According to MBIE, most submitters said they preferred a specific ban on certain sales incentives rather than a principles-based prohibition that would effectively ban any incentives.

In February 2022, Cabinet agreed on the value and volume ban for employees (apart from executives and senior managers), agents and intermediaries of financial institutions.

MBIE has clarified this, saying the ban would apply to incentives calculated by reference to a target or any other threshold.
It said these sorts of incentives created conflicts of interest between the interests of consumers and those of the person eligible to receive the incentive, which increased as the person neared their target.

However, incentives on a linear basis (ie, on a per product or per service basis) will not be caught by the regulation, so long as they are not determined by reference to a target or threshold.

Senior management is excluded because the government believes there is more potential for conflict at the mid-to-lower levels of an organisation where staff are more directly involved in the distribution chain.

Tags: MBIE

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Comments from our readers

On 29 September 2022 at 8:11 am Pragmatic said:
Wow - $178ph or $370k pa. Where do I apply for a job like that?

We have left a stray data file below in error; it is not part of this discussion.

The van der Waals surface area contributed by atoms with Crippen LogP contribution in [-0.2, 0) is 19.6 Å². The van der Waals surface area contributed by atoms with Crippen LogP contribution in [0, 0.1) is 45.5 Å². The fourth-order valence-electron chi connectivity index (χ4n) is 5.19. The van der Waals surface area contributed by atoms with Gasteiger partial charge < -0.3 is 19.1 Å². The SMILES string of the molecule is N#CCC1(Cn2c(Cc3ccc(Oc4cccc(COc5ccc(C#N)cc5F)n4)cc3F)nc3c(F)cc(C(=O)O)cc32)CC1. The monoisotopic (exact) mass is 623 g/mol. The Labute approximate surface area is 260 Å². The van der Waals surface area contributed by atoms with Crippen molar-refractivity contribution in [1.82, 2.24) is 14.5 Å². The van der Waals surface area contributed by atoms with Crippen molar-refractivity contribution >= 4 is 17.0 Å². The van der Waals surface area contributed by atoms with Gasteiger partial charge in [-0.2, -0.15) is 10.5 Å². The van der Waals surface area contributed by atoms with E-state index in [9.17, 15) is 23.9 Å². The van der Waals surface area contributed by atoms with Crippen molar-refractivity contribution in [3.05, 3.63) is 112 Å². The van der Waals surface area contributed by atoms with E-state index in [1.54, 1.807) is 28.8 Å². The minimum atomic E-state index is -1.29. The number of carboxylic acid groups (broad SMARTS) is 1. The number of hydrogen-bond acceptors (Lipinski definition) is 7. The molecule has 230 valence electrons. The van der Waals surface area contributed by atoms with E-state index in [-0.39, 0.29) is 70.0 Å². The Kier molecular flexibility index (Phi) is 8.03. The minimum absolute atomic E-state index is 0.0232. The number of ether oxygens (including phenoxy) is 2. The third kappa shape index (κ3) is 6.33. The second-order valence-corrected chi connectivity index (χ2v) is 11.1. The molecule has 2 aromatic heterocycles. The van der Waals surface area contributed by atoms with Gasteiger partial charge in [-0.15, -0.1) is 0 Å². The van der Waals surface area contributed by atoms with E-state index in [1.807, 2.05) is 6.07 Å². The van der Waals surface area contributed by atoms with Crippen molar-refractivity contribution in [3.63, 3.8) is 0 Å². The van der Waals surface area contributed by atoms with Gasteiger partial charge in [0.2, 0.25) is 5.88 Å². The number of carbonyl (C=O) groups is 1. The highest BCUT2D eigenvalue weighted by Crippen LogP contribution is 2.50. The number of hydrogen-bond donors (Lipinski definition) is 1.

On 29 September 2022 at 1:25 pm Murray Weatherston said:
The payment to MBIE to get a conduct licence is absolutely trivial compared with the cost FIs will incur both in setting up their good conduct programmes and then the ongoing costs of ensuring their people comply with those programmes.
Once again, the consumers will be the ones who ultimately pay that cost.
I haven't seen any hard cost-benefit numbers - my pick is the costs will be in the advanced 10s if not hundreds of millions pa. I have no idea what the actual consumer benefits will be, but my gut feel is those will be nowhere near the increased costs the poor old consumer pays.
On 29 September 2022 at 4:30 pm Amused said:
The overregulation of the financial services industry continues. COFI (Conduct of Financial Institutions) legislation has been orchestrated by a bunch of politicians whose ideology makes them have an instant distrust of industry. It’s an ideological attack on the banks as one opposition MP said.

Both the RBNZ and FMA advised the Government that COFI was not needed, stating that consumers already had adequate protection in place. Essentially the Government chose to ignore this advice from the central bank and the chief regulator of the industry.

Many advisers are becoming increasingly disillusioned now by the direction the industry is heading. What is any of this actually achieving for the consumer? As Murray notes it’s just going to see additional costs been passed onto them.

Of course MBIE will love this as it gives them something else to administer. More public servants with lifetime employment contracts.